A Thank You to Remember USE.jpg

A Thank-You to Remember

Inkjet International outputs 60 x 60-foot mesh billboard for Chevy.

In commemorating its 100-year anniversary, Chevrolet embarked on a 12-month celebration by offering deal promotions across the US, being the focus of a feature-length documentary, and creating online hubs for fans to share their favorite Chevrolet memories. Healthcare insurer Blue Cross and Blue Shield of Michigan wanted to join in the celebration and wish the Detroit-based car manufacturer a happy birthday in a big way with an oversized birthday card – a 60 x 60-foot billboard to be exact.

Contracted by billboard owner CBS Outdoor Detroit, Dallas-based Inkjet International, Inc. signed on to output the graphics for the thank you. “We have a standing relationship with CBS Detroit; they buy from us on a daily basis. The Detroit market is especially fascinating. It has some of the largest billboards I have ever seen,” says Jittu Sarna, Inket International’s CEO. Atop this particular billboard are a few permanent fixtures: a digital clock and three-dimensional Blue Cross and Blue Shield logos. The graphics are changed out about every six to eight weeks.

CBS Outdoor designers delivered the billboard files to the Inkjet International team. “Usually the CBS files come out almost perfect because they are so used to creating them. They send us hundreds of files and very seldom do we experience any problems,” Sarna explains. “But, files this large always require in-house prepress work to suit the printers, plus the addition of bleed and trim marks for overlaps and finishing.” The shop used Adobe Creative Suite 5.5 to get the files printer ready.

With its HP Scitex XP5300 UV printer, the shop output the billboard in four panels onto proprietary 8-ounce coated mesh using HP XP222 Scitex inks and Caldera RIP. “For whatever reason, CBS loves when we print billboards onto mesh instead of vinyl,” says Sarna. “With mesh, we print using 360 dpi, but at half the speed. Usually we print 3000 square feet per hour, but we send mesh through at 1200 square feet an hour for much better ink saturation.”

The most challenging aspect of a job this size, explains Sarna, is the finishing, which included seaming the panels together and adding pockets: “With regular 14 x 48-foot billboards, the material comes sized enough, so all you really have to do is print and create pockets and you’re done. But oversized billboards like this one always have to be printed in panels, so color matching becomes an issue. You can’t have even the slightest difference in color or the entire billboard will look awkward.”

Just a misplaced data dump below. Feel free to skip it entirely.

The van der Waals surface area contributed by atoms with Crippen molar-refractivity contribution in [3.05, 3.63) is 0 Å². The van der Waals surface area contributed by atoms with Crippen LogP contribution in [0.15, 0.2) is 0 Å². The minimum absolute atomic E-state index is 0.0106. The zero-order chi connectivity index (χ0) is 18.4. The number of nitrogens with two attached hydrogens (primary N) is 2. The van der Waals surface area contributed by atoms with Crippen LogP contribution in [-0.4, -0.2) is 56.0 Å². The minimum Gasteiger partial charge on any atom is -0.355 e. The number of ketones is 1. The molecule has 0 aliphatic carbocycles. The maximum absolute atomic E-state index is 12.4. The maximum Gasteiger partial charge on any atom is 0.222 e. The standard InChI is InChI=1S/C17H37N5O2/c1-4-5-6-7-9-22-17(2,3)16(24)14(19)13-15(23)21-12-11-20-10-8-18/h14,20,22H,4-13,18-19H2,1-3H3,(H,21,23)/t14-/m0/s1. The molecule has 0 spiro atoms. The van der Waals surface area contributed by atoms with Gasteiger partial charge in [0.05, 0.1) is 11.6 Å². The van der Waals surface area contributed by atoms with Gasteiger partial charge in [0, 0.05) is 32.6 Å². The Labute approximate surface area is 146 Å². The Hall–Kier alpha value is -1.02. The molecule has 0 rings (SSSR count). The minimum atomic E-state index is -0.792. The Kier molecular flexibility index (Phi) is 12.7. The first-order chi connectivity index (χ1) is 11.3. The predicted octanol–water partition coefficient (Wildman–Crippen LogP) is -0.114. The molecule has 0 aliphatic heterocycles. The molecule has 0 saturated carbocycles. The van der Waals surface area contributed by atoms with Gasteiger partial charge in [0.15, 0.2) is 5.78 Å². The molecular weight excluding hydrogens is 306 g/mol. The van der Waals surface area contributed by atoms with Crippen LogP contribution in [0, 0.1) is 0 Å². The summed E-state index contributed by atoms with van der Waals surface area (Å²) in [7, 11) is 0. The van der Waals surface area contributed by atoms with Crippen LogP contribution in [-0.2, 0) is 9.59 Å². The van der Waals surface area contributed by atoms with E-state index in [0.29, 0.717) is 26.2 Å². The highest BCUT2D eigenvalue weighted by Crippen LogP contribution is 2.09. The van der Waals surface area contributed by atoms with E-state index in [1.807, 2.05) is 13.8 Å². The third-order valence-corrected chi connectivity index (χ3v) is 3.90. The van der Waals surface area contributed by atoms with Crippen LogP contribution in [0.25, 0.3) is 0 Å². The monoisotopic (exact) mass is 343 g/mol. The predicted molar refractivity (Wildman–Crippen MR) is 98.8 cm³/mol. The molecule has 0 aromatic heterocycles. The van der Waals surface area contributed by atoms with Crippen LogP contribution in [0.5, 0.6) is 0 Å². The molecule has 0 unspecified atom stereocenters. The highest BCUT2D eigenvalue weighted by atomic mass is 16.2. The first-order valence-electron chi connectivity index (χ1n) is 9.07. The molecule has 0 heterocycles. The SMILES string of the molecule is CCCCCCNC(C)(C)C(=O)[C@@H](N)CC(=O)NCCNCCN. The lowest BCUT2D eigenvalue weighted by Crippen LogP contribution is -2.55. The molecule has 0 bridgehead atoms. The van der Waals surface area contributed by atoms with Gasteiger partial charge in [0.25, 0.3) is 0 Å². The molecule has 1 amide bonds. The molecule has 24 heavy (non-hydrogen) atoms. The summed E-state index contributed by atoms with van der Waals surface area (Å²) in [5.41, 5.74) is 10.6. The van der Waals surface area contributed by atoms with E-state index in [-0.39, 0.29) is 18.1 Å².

Aside from color matching, seaming the panels is also a complication that comes along with a job this size. “Being the size that they are, it’s very important that the panels are seamed strong and double checked to be sure that the panel will not fly off onto a car and cause a wreck. With mesh, we don’t only seam them, but we also sew them for added reinforcement. The panels are hot-seamed with a Miller Weldmaster 112 hot air welder, then sewn with thread. If everything is done correctly, from a distance you’d never know the billboard was originally produced in panels.”

CBS Outdoor handled the installation using four installers. Inkjet International continues to output for CBS Outdoor regularly and has developed a forte for large projects thanks to markets like Detroit and its super-sized billboards.

“The Detroit market is always a fun challenge because they have so many over-sized billboards. For instance, one of these measures 50 x 70 feet,” says Sarna. “To do these is very labor intensive, quite a bit of wastage goes along with that, and because the billboards are so high up – some even on top of buildings – you have to be extra careful making sure the seams are secure.”

Sarna credits his shop’s superwide success to his staff longevity: “The average time our employees have been with us is eight years, so they certainly know what they’re doing. Their expertise allows our small staff of about 24 to compete with larger companies with more resources. To our staff, producing huge projects has become as routine as eating food.”


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